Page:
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I want to have a value for users between 0-1 , that shows how much they like movies of specific type depending on how many movies they have watched and movie type ( comedy , etc ). I have a data of users watching movies during years.

data format

  • user - movie - year - type

Was thinking of something like

user1_comdey = number of comedy movies / number of watched movies

How can I use the years in the equation to make recent years more important ?

What we call this in Math ? I didn't know what best tags to use.

Thanks

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First, welcome to math.SE! It sounds like you want to find weights for modelling a time series. –  user2468 Mar 29 '12 at 23:10
    
@J.D. thank you ! –  tnaser Mar 30 '12 at 0:41

2 Answers 2

up vote 1 down vote accepted

Long comment:

Let's focus on one particular user, Alice, and on comedy movies, during a period of years $\{y_1, y_2, \ldots, y_n\},$ where $y_n$ is the most recent year. Assume Alice watched total $t_{i}$ movies during each year $i.$ Further more, she watched $c_{i}$ comedy movies during that year $i.$

To model Alice's preference of comedy movies, we can use the fraction $$ \frac{\sum_{i = 1}^{n} c_i}{\sum_{i = 1}^{n} t_i} = \frac{\text{total number of comedy movies watched}}{\text{total number of movies watched}} $$

To add more weight to recent years, you can use a weighted sum, and assign higher weights to recent years. In other words, Alice's comedy score would be: $$ \frac{\sum_{i = 1}^{n} w_i c_i}{\sum_{i = 1}^{n} t_i} $$ where, for example, $$w_n = n, w_{n-1} = n-1, \ldots, w_1 = 1.$$ This weight assignment intuitively says that if Alice watched a comedy movie recently then we are going to count it more than once.

You can use different weight schemes. For example, you can read about exponential weights here in this Wikipedia article on Moving Averages.

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I was wondering about the min and max of the formula with weighted sums. It looks like it is not going to be between 0 and 1 as in the OP. –  Emmad Kareem Mar 29 '12 at 23:28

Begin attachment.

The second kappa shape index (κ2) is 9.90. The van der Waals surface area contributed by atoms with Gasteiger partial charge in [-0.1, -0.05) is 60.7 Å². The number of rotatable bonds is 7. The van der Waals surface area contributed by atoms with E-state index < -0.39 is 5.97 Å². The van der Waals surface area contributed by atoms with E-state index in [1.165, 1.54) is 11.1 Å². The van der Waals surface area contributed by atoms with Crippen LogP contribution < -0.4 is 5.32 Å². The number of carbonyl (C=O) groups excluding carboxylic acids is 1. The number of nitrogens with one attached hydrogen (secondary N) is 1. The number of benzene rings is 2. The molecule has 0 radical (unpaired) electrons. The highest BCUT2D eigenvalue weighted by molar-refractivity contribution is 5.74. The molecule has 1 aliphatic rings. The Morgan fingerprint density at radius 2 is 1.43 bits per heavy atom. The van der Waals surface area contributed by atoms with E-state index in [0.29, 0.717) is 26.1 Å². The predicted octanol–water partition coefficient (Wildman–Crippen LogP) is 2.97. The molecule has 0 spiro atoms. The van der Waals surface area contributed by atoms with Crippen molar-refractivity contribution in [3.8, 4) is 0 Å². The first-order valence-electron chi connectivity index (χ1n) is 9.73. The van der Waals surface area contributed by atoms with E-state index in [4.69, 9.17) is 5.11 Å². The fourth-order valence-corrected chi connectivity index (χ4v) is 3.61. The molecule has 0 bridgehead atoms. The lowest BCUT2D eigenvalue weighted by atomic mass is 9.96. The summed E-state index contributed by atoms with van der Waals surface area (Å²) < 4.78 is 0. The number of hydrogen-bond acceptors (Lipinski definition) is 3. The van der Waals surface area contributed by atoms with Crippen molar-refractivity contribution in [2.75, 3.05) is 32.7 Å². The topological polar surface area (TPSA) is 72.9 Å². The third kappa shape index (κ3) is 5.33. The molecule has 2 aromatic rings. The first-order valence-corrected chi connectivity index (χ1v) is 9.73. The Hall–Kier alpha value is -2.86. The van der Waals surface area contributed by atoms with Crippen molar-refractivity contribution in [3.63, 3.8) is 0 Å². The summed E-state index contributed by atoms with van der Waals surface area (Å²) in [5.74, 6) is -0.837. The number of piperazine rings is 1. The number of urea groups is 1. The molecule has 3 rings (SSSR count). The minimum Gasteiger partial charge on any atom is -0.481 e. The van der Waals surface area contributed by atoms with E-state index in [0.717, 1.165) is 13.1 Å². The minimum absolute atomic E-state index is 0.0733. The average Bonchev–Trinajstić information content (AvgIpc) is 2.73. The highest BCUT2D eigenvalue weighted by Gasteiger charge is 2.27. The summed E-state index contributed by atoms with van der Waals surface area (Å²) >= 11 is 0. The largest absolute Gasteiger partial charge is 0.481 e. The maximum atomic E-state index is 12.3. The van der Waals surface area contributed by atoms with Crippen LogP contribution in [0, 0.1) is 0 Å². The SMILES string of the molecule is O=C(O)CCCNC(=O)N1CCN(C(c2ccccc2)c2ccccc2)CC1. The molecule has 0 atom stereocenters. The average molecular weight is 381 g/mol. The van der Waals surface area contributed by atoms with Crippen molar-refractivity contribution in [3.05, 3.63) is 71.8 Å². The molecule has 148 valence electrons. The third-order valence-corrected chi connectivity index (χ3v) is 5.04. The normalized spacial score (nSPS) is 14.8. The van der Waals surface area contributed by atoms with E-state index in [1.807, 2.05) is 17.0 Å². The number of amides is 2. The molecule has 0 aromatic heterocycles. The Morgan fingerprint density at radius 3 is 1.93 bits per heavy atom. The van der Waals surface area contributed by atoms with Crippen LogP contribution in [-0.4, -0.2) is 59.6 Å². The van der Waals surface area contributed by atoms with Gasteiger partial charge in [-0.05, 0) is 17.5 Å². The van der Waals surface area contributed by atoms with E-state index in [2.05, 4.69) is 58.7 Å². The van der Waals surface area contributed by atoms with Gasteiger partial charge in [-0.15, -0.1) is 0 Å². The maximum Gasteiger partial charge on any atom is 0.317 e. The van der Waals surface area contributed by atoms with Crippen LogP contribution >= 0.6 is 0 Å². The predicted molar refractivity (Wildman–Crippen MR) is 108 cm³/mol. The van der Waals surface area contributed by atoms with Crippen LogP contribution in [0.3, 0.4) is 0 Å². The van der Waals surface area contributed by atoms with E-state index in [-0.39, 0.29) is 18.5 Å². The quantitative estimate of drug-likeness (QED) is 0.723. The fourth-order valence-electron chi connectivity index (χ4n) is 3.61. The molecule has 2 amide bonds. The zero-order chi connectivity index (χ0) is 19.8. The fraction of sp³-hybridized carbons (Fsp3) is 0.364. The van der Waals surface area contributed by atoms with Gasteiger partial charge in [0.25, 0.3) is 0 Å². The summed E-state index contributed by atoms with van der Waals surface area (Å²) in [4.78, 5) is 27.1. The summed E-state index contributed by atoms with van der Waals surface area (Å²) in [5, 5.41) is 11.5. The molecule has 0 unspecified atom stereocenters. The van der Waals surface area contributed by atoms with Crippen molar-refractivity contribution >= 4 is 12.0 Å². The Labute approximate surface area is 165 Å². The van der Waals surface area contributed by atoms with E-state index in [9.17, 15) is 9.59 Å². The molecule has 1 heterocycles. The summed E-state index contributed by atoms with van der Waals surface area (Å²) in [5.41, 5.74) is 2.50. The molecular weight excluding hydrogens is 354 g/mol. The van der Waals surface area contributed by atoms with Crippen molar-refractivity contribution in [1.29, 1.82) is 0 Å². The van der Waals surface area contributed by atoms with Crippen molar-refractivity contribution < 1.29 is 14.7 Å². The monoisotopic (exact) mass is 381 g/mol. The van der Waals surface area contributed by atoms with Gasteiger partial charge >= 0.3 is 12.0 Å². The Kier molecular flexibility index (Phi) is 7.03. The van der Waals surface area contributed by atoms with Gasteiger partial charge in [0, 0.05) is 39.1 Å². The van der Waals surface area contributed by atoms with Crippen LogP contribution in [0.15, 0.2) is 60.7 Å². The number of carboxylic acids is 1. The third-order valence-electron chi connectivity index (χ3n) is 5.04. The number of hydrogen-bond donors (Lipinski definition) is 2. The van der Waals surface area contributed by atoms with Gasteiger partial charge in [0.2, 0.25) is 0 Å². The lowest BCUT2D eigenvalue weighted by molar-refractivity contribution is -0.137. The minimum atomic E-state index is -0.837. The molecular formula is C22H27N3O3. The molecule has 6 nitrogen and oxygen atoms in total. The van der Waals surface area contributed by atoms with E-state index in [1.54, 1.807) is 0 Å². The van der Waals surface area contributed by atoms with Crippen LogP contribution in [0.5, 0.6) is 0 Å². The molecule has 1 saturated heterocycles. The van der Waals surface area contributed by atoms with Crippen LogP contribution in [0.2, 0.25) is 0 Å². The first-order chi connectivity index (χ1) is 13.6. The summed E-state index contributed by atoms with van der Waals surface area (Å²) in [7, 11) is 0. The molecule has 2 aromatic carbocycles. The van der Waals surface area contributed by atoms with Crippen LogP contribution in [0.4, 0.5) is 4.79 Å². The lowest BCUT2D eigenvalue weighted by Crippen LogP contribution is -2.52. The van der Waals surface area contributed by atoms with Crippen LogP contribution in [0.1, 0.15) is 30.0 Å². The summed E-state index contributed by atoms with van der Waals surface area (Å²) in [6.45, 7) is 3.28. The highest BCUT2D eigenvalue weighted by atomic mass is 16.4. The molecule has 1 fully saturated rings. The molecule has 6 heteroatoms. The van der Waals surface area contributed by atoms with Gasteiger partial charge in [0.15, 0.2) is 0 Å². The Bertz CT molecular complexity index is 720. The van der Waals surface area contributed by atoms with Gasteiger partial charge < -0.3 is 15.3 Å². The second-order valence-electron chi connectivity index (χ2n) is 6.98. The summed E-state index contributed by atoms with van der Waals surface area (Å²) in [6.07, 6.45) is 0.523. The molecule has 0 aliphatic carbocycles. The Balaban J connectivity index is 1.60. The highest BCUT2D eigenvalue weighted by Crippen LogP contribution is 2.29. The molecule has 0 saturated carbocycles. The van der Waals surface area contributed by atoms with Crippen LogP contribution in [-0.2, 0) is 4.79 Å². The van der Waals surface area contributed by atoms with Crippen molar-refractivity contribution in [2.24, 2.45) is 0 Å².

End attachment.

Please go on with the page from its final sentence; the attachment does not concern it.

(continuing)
@EmmadKareem The current range is $[0, x]$ (too lazy to figure out $x$). You can always rescale/normalize to $[0, 1].$ –  user2468 Mar 29 '12 at 23:34
    
In fact, if we change the denominator to $\sum_{i=1}^{n} w_i t_i,$ then it should be well within $[0, 1].$ –  user2468 Mar 29 '12 at 23:35
    
Thanks for the clarification. –  Emmad Kareem Mar 29 '12 at 23:41
    
We call this function/equation a model ? and the below answer another model ? a model is a function that can be simple or complicated ? –  tnaser Mar 30 '12 at 15:28

A simple weighting function is $w(movie)=\exp(t_{movie}-t_0)$, where $t_0$ is the present year and $t_{movie}$ is the year of the movie. For user $i$:

$u_i (comedy) \equiv \frac{1}{T_i} \sum_{k \in comedies} w_{movie_k}$

where $T_i=\sum_{n \in movies} w_{movie_n}$

This will give you a number between 0 and 1.

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Why to use exp ? –  tnaser Mar 30 '12 at 1:05
1  
Because it is a simple function that smoothly tends to zero, and works with arbitrarily distant dates. If you want to tweak the attenuation rate, you can use $\exp(-a\Delta t)$ instead of just $\exp(-\Delta t)$, where $a$ is your tweaking knob. –  Emre Mar 30 '12 at 1:07
    
What will be the difference between calculating , exp (-1) + exp(-2) than calculating exp(-3) ? –  tnaser Mar 30 '12 at 2:05
    
Should I sum the years than get the exp , or sum the exp ? –  tnaser Mar 30 '12 at 2:11
    
Sum the exponentials. The numerator is taken over the set of comedies. The denominator is taken over the set of all movies viewed by a particular user. –  Emre Mar 30 '12 at 3:00

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